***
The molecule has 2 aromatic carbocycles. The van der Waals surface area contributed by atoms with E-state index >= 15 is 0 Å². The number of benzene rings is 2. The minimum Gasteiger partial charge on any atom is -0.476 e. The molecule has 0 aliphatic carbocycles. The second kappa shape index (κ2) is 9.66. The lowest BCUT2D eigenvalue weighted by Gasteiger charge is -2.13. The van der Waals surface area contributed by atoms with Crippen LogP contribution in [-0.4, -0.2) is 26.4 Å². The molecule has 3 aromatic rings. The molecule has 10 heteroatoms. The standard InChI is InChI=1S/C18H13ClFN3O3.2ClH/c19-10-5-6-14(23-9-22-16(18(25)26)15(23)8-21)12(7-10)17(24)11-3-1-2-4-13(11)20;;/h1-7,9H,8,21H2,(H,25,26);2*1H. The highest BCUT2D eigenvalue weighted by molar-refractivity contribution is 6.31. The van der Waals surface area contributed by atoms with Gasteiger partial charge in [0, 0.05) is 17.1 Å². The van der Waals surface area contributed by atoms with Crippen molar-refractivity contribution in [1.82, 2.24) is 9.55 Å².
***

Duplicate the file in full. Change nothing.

The molecule has 2 aromatic carbocycles. The van der Waals surface area contributed by atoms with E-state index >= 15 is 0 Å². The number of benzene rings is 2. The minimum Gasteiger partial charge on any atom is -0.476 e. The molecule has 0 aliphatic carbocycles. The second kappa shape index (κ2) is 9.66. The lowest BCUT2D eigenvalue weighted by Gasteiger charge is -2.13. The van der Waals surface area contributed by atoms with Crippen LogP contribution in [-0.4, -0.2) is 26.4 Å². The molecule has 3 aromatic rings. The molecule has 10 heteroatoms. The standard InChI is InChI=1S/C18H13ClFN3O3.2ClH/c19-10-5-6-14(23-9-22-16(18(25)26)15(23)8-21)12(7-10)17(24)11-3-1-2-4-13(11)20;;/h1-7,9H,8,21H2,(H,25,26);2*1H. The highest BCUT2D eigenvalue weighted by molar-refractivity contribution is 6.31. The van der Waals surface area contributed by atoms with Gasteiger partial charge in [0, 0.05) is 17.1 Å². The van der Waals surface area contributed by atoms with Crippen molar-refractivity contribution in [1.82, 2.24) is 9.55 Å².